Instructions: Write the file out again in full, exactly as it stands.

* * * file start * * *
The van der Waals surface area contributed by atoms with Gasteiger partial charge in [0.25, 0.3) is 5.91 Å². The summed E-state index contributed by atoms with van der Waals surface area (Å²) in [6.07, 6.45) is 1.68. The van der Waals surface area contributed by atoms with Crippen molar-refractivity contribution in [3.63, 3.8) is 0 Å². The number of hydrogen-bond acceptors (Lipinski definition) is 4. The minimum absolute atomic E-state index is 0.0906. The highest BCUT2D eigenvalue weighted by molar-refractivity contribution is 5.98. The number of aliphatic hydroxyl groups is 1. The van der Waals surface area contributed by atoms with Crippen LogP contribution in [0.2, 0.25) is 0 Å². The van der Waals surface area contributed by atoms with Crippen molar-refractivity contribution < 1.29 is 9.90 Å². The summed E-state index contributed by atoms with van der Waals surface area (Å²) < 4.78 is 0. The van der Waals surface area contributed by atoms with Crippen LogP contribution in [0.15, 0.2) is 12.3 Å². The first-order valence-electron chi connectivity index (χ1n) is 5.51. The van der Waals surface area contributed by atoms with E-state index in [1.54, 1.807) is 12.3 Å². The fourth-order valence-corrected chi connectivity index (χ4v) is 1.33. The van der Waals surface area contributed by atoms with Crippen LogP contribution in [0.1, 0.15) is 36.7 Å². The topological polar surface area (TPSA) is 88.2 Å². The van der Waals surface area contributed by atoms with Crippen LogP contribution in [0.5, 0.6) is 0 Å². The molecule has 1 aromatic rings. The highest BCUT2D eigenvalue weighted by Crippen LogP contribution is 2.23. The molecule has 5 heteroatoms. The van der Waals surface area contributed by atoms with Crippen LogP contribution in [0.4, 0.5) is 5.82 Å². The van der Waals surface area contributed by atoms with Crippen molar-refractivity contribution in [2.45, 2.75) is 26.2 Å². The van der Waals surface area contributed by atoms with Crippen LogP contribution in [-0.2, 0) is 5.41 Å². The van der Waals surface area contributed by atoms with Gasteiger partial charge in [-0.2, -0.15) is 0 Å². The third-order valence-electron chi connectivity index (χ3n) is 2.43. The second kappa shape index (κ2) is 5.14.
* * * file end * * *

The van der Waals surface area contributed by atoms with Gasteiger partial charge in [0.25, 0.3) is 5.91 Å². The summed E-state index contributed by atoms with van der Waals surface area (Å²) in [6.07, 6.45) is 1.68. The van der Waals surface area contributed by atoms with Crippen molar-refractivity contribution in [3.63, 3.8) is 0 Å². The number of hydrogen-bond acceptors (Lipinski definition) is 4. The minimum absolute atomic E-state index is 0.0906. The highest BCUT2D eigenvalue weighted by molar-refractivity contribution is 5.98. The number of aliphatic hydroxyl groups is 1. The van der Waals surface area contributed by atoms with Crippen LogP contribution in [0.2, 0.25) is 0 Å². The van der Waals surface area contributed by atoms with Crippen molar-refractivity contribution < 1.29 is 9.90 Å². The summed E-state index contributed by atoms with van der Waals surface area (Å²) < 4.78 is 0. The van der Waals surface area contributed by atoms with Crippen LogP contribution in [0.15, 0.2) is 12.3 Å². The first-order valence-electron chi connectivity index (χ1n) is 5.51. The van der Waals surface area contributed by atoms with E-state index in [1.54, 1.807) is 12.3 Å². The fourth-order valence-corrected chi connectivity index (χ4v) is 1.33. The van der Waals surface area contributed by atoms with Crippen LogP contribution in [0.1, 0.15) is 36.7 Å². The topological polar surface area (TPSA) is 88.2 Å². The van der Waals surface area contributed by atoms with Crippen LogP contribution in [0.5, 0.6) is 0 Å². The molecule has 1 aromatic rings. The highest BCUT2D eigenvalue weighted by Crippen LogP contribution is 2.23. The molecule has 5 heteroatoms. The van der Waals surface area contributed by atoms with Crippen LogP contribution in [0.4, 0.5) is 5.82 Å². The van der Waals surface area contributed by atoms with Crippen molar-refractivity contribution in [2.45, 2.75) is 26.2 Å². The van der Waals surface area contributed by atoms with Crippen LogP contribution in [-0.2, 0) is 5.41 Å². The van der Waals surface area contributed by atoms with Gasteiger partial charge in [-0.2, -0.15) is 0 Å². The third-order valence-electron chi connectivity index (χ3n) is 2.43. The second kappa shape index (κ2) is 5.14.